When U.S. Army Capt. Edward “Flip” Klein was struck by a roadside bomb in Afghanistan and had both of his legs, his right arm and three fingers blown off, Stamford native Tyler Merritt wasn’t there to rescue his former West Point classmate. But now Merritt’s on a mission to support his friend as he recovers from his horrible injuries.
“He’s a hero,” Merritt said, during a call from Hunter Army Airfield in Savannah, Ga., where he serves as a U.S. Army helicopter pilot with the elite 160th Special Operations Aviation Regiment. “He’s a company commander, so it’s a big loss.”
Merritt and his wife Angie created an online store named “Team Flip — Never Falter Never Quit,” where people can purchase products with the logo “Team Flip” and the proceeds will go toward offsetting his mounting medical bills.
Klein was on a foot patrol near Kandahar in southern Afghanistan, on Oct. 22, when he was the victim of a roadside bomb. Klein’s life will never be the same and he’s endured more than 100 surgeries, with new medical complications each day, Merritt said.
Klein’s wife, Jessica, who left her job in Washington State to be by her husband’s side, said he’s a triple amputee and remains in Walter Reed Army Medical Center in Bethesda, Md. She said he’s also missing most of his left hand.
Although Jessica said her husband’s doing well, she’s not sure how long he’ll remain hospitalized and when they’ll return home. She said she never met Merritt before the incident, but appreciates his assistance, along with other groups who have raised money for them.
Merritt and Klein graduated from the U.S. Military Academy of West Point in 2006 and their class motto was, “Never falter, never quit.” Merritt said those words ring true for his friend, who keeps a positive attitude and doesn’t feel like a victim.
Since creating the store two months ago, Merritt has raised more than $3,000 to offset what he calls the “unimaginable costs” associated with the horrific event.
“There’s a lot of unforeseen expenses that the military can’t cover and won’t cover,” Merritt said.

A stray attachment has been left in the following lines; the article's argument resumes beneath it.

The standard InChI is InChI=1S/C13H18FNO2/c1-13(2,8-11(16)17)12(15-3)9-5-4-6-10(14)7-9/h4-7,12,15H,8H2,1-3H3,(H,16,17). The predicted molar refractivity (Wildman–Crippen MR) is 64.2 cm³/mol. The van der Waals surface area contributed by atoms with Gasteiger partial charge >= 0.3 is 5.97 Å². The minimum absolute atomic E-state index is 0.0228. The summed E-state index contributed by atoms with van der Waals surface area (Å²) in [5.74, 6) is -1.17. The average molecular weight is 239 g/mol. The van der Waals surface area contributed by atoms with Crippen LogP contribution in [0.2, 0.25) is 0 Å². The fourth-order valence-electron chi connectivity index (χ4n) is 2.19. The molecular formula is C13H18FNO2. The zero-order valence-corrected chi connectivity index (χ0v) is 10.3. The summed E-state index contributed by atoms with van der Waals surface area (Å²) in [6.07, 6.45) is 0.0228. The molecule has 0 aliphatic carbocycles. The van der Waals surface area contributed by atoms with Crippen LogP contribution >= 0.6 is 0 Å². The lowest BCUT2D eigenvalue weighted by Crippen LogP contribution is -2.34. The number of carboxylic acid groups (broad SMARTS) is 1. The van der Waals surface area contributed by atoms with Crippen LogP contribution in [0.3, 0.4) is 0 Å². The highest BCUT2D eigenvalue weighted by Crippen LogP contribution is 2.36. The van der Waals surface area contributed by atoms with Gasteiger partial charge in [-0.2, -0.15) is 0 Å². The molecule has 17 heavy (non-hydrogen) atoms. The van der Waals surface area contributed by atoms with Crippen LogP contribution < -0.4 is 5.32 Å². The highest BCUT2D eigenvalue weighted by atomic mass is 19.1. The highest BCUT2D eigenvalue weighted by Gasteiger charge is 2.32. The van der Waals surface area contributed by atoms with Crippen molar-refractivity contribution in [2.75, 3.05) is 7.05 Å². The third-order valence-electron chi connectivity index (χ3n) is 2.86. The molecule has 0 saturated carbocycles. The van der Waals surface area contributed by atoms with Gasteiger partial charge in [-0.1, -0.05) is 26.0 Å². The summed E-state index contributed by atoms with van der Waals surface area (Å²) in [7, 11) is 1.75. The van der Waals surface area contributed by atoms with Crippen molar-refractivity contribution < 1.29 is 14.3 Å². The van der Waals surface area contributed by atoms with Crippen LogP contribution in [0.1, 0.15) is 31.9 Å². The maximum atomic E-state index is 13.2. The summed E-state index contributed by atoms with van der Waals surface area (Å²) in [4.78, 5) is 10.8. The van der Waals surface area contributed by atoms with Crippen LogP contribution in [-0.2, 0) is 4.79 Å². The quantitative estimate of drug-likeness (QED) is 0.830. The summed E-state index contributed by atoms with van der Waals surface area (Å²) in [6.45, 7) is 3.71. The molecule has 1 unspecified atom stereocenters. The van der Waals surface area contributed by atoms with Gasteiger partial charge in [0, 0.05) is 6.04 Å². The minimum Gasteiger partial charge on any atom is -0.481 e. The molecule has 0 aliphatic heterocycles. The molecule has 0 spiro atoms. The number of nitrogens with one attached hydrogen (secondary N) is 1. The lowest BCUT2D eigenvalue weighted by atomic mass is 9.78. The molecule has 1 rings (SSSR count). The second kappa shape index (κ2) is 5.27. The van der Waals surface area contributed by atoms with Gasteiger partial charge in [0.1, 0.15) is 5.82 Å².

Merritt grew up in Wallacks Point in Stamford and followed his brother, Daniel, into the military after the Sept. 11, 2001 attacks. After graduation, he attended flight school and is now a special operations helicopter pilot. He’s been deployed to both Iraq and Afghanistan.
Before hearing about his former classmate, Merritt, his brother and his wife were running a promotional company called GIcustom.com. After learning about Klein’s devastating injuries, they reached out to Jessica and created the “Team Flip” store, where they sell products such as hats, mugs and shirts.
Starting “Team Flip” inspired Merritt to go a step further and create the “Nine Line Foundation,” which will continue to sponsor wounded warriors in the future. In combat, a “9 line” represents a desperate call for help, usually associated with a Medevac rescue of a critically wounded service member.
Part of Merritt’s duties are to provide immediate CASEVAC in the event of a 9 line received over the radio. In Klein’s case, the Medevac helicopter that rescued him, along with the medical care received by his combat medic, saved his life, getting him to a military field hospital within 30 minutes of sustaining near-fatal injuries.
Klein has received an outpouring of support and also received visits from President Barack Obama, Vice President Joe Biden, Katy Perry, John Mayer, David Letterman and dozens of senior ranking military officials.
Merritt said they’re going to determine what Klein will need in the future, such as wheelchair ramps at his house, prosthetic limbs or a handicapped accessible vehicle.
“We know that’s one expense he’s going to incur and that will help his quality of life down the road,” he said.
There are dozens of non-profits providing services to injured soldiers, but they aim to focus on the individual, become intimately familiar with their issues and improve their quality of life.
“We’re going to help Flip until we’ve significantly improved his quality of life, and then we’ll move on to our next candidate,” he said.